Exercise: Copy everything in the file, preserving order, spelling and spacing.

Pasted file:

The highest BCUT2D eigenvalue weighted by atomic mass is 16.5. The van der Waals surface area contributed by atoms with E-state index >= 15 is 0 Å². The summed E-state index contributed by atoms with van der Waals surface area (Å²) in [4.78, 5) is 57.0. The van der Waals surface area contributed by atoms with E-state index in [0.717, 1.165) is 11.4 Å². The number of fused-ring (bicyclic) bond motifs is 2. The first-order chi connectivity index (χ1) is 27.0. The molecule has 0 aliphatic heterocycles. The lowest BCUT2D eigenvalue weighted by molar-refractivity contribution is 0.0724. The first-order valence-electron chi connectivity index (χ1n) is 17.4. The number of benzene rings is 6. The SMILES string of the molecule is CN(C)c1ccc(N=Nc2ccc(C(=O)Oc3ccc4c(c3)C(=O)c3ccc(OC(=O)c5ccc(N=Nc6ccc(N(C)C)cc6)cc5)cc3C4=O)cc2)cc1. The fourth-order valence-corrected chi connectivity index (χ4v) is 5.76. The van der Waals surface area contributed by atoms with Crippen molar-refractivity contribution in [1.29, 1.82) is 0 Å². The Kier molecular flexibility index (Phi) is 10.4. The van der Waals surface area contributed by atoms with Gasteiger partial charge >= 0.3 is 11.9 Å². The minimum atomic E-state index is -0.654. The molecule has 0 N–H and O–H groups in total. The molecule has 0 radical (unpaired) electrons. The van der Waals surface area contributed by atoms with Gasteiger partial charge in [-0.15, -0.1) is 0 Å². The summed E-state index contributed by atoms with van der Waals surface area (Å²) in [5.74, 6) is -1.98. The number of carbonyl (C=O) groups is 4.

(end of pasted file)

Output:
The highest BCUT2D eigenvalue weighted by atomic mass is 16.5. The van der Waals surface area contributed by atoms with E-state index >= 15 is 0 Å². The summed E-state index contributed by atoms with van der Waals surface area (Å²) in [4.78, 5) is 57.0. The van der Waals surface area contributed by atoms with E-state index in [0.717, 1.165) is 11.4 Å². The number of fused-ring (bicyclic) bond motifs is 2. The first-order chi connectivity index (χ1) is 27.0. The molecule has 0 aliphatic heterocycles. The lowest BCUT2D eigenvalue weighted by molar-refractivity contribution is 0.0724. The first-order valence-electron chi connectivity index (χ1n) is 17.4. The number of benzene rings is 6. The SMILES string of the molecule is CN(C)c1ccc(N=Nc2ccc(C(=O)Oc3ccc4c(c3)C(=O)c3ccc(OC(=O)c5ccc(N=Nc6ccc(N(C)C)cc6)cc5)cc3C4=O)cc2)cc1. The fourth-order valence-corrected chi connectivity index (χ4v) is 5.76. The van der Waals surface area contributed by atoms with Crippen molar-refractivity contribution in [1.29, 1.82) is 0 Å². The Kier molecular flexibility index (Phi) is 10.4. The van der Waals surface area contributed by atoms with Gasteiger partial charge >= 0.3 is 11.9 Å². The minimum atomic E-state index is -0.654. The molecule has 0 N–H and O–H groups in total. The molecule has 0 radical (unpaired) electrons. The van der Waals surface area contributed by atoms with Gasteiger partial charge in [-0.15, -0.1) is 0 Å². The summed E-state index contributed by atoms with van der Waals surface area (Å²) in [5.74, 6) is -1.98. The number of carbonyl (C=O) groups is 4.